A special that’s almost as easy to use as the original bike

The loom in progress. Apologies for the fabulous Jag in the background. There are dozens of them in the workshop

The same loom with its outer covering of Certoplast tape and PVC sleeve

Theresa’s Honda CBX550

For a project, a CBX550 is a tricky place to start. This early 1980s sportsbike came with Honda’s reviled inboard disc brake – so if you don’t fancy that you have to replace not only the brake but the wheels and forks. But Theresa and husband Rob had sorted all that out with custom wire wheels, a big disc, and a pair of brand new 35mm Ceriani forks. The bike was also dripping with evidence of skilled lathe work, particularly the grab handles and side panel mounts.

It’s what you would call a sensible special: easily visible indicators, a big headlight, a near-standard exhaust and a reasonable riding position. Tail light is LED, the Honda clocks have been replaced by a Koso speedo/tacho, and ignition and charging has been left as original. They’d also chosen a Domino throttle, which works nicely but uses up valuable handlebar space, and so obliged them to find narrow switch clusters. They couldn’t find any high quality ones, and nor could I, so they settled for universal unbranded items.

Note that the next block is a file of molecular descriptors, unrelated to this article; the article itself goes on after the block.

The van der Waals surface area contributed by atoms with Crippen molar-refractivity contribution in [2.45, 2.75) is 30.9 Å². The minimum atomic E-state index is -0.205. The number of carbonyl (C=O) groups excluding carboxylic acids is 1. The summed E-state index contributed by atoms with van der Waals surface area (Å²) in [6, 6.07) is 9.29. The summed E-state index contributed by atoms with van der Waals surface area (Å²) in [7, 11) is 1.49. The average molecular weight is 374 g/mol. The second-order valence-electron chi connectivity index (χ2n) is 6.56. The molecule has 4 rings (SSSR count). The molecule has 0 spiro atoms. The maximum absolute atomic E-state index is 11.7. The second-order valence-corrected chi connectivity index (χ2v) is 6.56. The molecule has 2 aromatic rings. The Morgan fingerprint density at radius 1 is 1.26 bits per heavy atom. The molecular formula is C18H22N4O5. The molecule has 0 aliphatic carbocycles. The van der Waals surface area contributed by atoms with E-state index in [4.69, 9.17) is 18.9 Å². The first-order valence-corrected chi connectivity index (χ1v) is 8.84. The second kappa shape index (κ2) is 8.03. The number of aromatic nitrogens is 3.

Joining it all up was easy because everything electrical was already beautifully mounted. One of Theresa and Rob’s final jobs is to restyle the seat and build a rear mudguard to protect the new four-way fuse box.

Narrow switch cluster fits but the red kill switch is for CDI ignitions (the CBX has battery ignition), and the grey kill switch below is labelled the wrong way round!

Space under the tank is quite tight, so I used the bullet connectors which the left switch cluster came with, rather than fitting a block cionnector

Koso dashes are always good, as long as you take the time to set them up

Months later, Rob sent this pic of the bike in its final form, with 400/4 paint